Scientists using the newly sequenced genome of the coffee plant revealed that the caffeine found in coffee is an independent genetic trait and are not linked to the caffeine in chocolate or tea.
“It’s an accident that has been frozen in place very likely by the influence of natural selection,” says University of Buffalo evolutionary biologist Victor Albert. He and more than 60 other researchers from around the world mapped out the genetic information of the chief agricultural product of many tropical countries.
Researchers from the University of Barcelona (UB) and the Biodiversity Research Institute of the University of Barcelona (IRBio) have participated in an international consortium which has newly sequenced the genome of the coffee plant Coffea canephora, also known as the Robusta variety, that account to 30 percent of the world’s coffee produced. It is second in importance to Arabica, generally known for its less strong, smoother taste.
University of North Carolina plant genomics professor Jeff Dangl, who wasn’t part of the study, notes “natural selection to help coffee plants deter insects turned out so well for us.” But he adds, “Unfortunately, coffee is now under epidemic attack by pathogens that are not deterred by caffeine, and we need all the clever genetics and genomics to save it.”
“For any agricultural plant, having a genome is a prerequisite for any sort of high technology breeding or molecular modification. Without a genome, we couldn’t do any real advanced research on coffee that would allow us to improve it — not in this day and age,” said Albert.
“Coffee is as important to everyday early risers as it is to the global economy. Accordingly, a genome sequence could be a significant step toward improving coffee,” said Philippe Lashermes, a researcher at the French Institute of Research for Development (IRD). “By looking at the coffee genome and genes specific to coffee, we were able to draw some conclusions about what makes coffee special.”
The principal authors of the study are Lashermes, along with Patrick Wincker and France Denoeud, genome scientists at the French National Sequencing Center (CEA-Genoscope), and Victor Albert.
Julio Rozas, professor from the Department of Genetics of the Faculty of Biology at UB and ICREA Academia researcher, and Pablo Lirando, UB postdoctoral researcher, were also the part of the analysis of coffee DNA.
More than 2.25 billion cups of coffee are consumed everyday around the globe and 8.7 million tons were produced just last year, according to an estimate from the International Coffee Organization.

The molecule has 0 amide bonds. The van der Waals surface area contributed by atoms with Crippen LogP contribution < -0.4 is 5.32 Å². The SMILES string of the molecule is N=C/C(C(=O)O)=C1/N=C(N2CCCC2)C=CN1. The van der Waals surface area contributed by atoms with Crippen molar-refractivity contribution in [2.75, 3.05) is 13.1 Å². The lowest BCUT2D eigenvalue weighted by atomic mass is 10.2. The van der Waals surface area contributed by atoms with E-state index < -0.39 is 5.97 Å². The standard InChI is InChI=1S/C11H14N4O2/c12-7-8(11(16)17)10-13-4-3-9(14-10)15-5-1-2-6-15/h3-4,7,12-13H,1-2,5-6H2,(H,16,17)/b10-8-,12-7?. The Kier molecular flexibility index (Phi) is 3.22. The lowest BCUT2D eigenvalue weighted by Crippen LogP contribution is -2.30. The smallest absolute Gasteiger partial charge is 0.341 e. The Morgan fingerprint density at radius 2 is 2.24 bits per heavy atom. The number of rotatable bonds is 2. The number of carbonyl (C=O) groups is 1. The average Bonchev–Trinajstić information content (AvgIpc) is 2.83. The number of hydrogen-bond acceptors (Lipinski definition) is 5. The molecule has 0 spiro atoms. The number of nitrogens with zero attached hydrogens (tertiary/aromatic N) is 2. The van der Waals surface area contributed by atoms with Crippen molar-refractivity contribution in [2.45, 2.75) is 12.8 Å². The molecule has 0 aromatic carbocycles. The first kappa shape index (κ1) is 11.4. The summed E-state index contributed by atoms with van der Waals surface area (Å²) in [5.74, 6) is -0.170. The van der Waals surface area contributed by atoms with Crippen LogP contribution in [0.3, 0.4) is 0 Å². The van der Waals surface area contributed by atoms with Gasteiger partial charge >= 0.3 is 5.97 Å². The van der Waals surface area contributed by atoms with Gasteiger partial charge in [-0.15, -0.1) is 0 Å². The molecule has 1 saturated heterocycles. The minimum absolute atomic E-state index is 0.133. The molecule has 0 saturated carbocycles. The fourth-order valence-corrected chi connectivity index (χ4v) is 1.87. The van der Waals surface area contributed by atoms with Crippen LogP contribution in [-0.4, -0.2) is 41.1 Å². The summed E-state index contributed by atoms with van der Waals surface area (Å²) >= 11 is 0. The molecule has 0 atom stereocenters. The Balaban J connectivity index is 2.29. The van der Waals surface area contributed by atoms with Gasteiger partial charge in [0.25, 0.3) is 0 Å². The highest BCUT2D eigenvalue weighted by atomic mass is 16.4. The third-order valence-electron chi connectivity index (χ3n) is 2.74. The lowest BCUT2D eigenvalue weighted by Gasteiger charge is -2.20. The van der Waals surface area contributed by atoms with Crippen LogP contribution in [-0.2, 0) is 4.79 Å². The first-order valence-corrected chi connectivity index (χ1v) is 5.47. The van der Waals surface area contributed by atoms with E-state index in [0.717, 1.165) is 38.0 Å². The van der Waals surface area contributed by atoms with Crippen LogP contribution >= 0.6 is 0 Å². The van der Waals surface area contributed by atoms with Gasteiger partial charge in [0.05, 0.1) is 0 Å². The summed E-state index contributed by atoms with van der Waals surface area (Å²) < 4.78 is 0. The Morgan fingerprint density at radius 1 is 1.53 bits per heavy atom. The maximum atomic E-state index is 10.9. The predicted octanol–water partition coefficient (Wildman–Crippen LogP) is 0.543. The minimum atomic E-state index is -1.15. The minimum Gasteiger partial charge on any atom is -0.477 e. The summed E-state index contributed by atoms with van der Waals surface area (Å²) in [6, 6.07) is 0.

Along with its the popular beverage’s aroma and the bitterness of beans, caffeine undoubtedly is a big part of its appeal and the coffee plant possess around 25,500 genes responsible for different proteins, that relate to the production of alkaloid and flavonoid compounds.
The genes responsible for coffee’s caffeine-production code for a group of enzymes called N-methyltransferases.
“If you were to look at the family tree of N-methyltransferases, you would find that the genes responsible for caffeine synthesis in coffee have evolved along an entirely separate branch from those in charge of caffeine synthesis in chocolate,” says Albert. You might find enzymes in chocolate that are closely related to the caffeine-producing enzymes in coffee, he explains, but they would have nothing to do with chocolate’s caffeine-producing enzymes. Both plants rely on N-methyltransferases to generate caffeine, but they took different evolutionary routes to do so. It’s a classic example of what evolutionary biologists call “convergent evolution.”
Coffee plants utilised the caffeine to lure pollinators and restrained herbivorous insects from preying on the plant’s leaves.
Albert and his colleagues have high hopes for the useful application of the sequencing. “When we compared the coffee to several other species, we saw a huge enrichment in disease-resistant genes,” he said. “Those can now be rapidly explored in more detail, and could be of use in both coffee breeding and in the molecular modification of coffee.”
The study, was published online in the journal Science Thursday.